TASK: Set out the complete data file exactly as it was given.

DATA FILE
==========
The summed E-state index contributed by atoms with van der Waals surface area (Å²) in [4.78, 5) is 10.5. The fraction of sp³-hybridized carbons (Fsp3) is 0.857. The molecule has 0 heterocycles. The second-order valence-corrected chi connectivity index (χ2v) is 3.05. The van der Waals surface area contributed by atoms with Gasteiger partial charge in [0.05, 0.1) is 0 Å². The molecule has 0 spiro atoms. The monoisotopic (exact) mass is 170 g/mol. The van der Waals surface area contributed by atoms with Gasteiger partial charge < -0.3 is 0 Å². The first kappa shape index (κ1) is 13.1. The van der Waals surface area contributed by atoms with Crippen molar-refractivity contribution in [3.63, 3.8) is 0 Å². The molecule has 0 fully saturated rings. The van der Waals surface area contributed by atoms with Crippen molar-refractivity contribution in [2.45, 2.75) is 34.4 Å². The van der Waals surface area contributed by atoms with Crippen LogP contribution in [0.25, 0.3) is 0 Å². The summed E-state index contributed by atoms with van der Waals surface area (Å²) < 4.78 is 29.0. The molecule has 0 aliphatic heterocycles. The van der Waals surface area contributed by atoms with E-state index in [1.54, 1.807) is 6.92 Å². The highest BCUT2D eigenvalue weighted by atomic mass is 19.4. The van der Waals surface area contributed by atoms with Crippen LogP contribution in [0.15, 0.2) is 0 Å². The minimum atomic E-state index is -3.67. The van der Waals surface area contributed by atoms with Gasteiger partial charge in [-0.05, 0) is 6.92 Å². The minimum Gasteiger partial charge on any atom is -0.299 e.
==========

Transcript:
The summed E-state index contributed by atoms with van der Waals surface area (Å²) in [4.78, 5) is 10.5. The fraction of sp³-hybridized carbons (Fsp3) is 0.857. The molecule has 0 heterocycles. The second-order valence-corrected chi connectivity index (χ2v) is 3.05. The van der Waals surface area contributed by atoms with Gasteiger partial charge in [0.05, 0.1) is 0 Å². The molecule has 0 spiro atoms. The monoisotopic (exact) mass is 170 g/mol. The van der Waals surface area contributed by atoms with Gasteiger partial charge < -0.3 is 0 Å². The first kappa shape index (κ1) is 13.1. The van der Waals surface area contributed by atoms with Crippen molar-refractivity contribution in [3.63, 3.8) is 0 Å². The molecule has 0 fully saturated rings. The van der Waals surface area contributed by atoms with Crippen molar-refractivity contribution in [2.45, 2.75) is 34.4 Å². The van der Waals surface area contributed by atoms with Crippen LogP contribution in [0.25, 0.3) is 0 Å². The summed E-state index contributed by atoms with van der Waals surface area (Å²) < 4.78 is 29.0. The molecule has 0 aliphatic heterocycles. The van der Waals surface area contributed by atoms with E-state index in [1.54, 1.807) is 6.92 Å². The highest BCUT2D eigenvalue weighted by atomic mass is 19.4. The van der Waals surface area contributed by atoms with Crippen LogP contribution in [0.15, 0.2) is 0 Å². The minimum atomic E-state index is -3.67. The van der Waals surface area contributed by atoms with Gasteiger partial charge in [-0.05, 0) is 6.92 Å². The minimum Gasteiger partial charge on any atom is -0.299 e.